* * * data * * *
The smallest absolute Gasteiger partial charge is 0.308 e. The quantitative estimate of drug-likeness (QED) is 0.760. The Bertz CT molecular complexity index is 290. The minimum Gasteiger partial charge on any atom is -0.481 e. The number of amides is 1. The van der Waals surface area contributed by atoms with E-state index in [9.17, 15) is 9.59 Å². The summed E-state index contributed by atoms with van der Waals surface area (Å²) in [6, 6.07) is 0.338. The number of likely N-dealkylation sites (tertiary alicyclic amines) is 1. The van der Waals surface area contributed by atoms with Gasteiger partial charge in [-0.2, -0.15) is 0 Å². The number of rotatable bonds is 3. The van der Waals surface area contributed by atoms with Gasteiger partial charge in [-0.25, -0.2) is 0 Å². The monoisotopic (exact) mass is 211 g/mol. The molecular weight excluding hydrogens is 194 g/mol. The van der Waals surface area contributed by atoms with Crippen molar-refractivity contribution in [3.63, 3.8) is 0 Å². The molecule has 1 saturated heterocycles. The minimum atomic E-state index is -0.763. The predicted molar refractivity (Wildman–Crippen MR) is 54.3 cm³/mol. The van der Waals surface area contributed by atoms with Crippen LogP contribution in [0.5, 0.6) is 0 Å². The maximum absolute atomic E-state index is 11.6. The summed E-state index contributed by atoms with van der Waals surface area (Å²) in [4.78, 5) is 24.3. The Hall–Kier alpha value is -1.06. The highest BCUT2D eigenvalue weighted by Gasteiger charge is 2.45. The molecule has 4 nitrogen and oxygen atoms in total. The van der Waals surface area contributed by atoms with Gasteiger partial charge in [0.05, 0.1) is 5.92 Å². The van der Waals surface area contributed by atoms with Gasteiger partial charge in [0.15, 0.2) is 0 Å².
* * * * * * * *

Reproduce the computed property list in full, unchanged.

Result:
The smallest absolute Gasteiger partial charge is 0.308 e. The quantitative estimate of drug-likeness (QED) is 0.760. The Bertz CT molecular complexity index is 290. The minimum Gasteiger partial charge on any atom is -0.481 e. The number of amides is 1. The van der Waals surface area contributed by atoms with E-state index in [9.17, 15) is 9.59 Å². The summed E-state index contributed by atoms with van der Waals surface area (Å²) in [6, 6.07) is 0.338. The number of likely N-dealkylation sites (tertiary alicyclic amines) is 1. The van der Waals surface area contributed by atoms with Gasteiger partial charge in [-0.2, -0.15) is 0 Å². The number of rotatable bonds is 3. The van der Waals surface area contributed by atoms with Gasteiger partial charge in [-0.25, -0.2) is 0 Å². The monoisotopic (exact) mass is 211 g/mol. The molecular weight excluding hydrogens is 194 g/mol. The van der Waals surface area contributed by atoms with Crippen molar-refractivity contribution in [3.63, 3.8) is 0 Å². The molecule has 1 saturated heterocycles. The minimum atomic E-state index is -0.763. The predicted molar refractivity (Wildman–Crippen MR) is 54.3 cm³/mol. The van der Waals surface area contributed by atoms with Crippen LogP contribution in [0.5, 0.6) is 0 Å². The maximum absolute atomic E-state index is 11.6. The summed E-state index contributed by atoms with van der Waals surface area (Å²) in [4.78, 5) is 24.3. The Hall–Kier alpha value is -1.06. The highest BCUT2D eigenvalue weighted by Gasteiger charge is 2.45. The molecule has 4 nitrogen and oxygen atoms in total. The van der Waals surface area contributed by atoms with Gasteiger partial charge in [0.05, 0.1) is 5.92 Å². The van der Waals surface area contributed by atoms with Gasteiger partial charge in [0.15, 0.2) is 0 Å².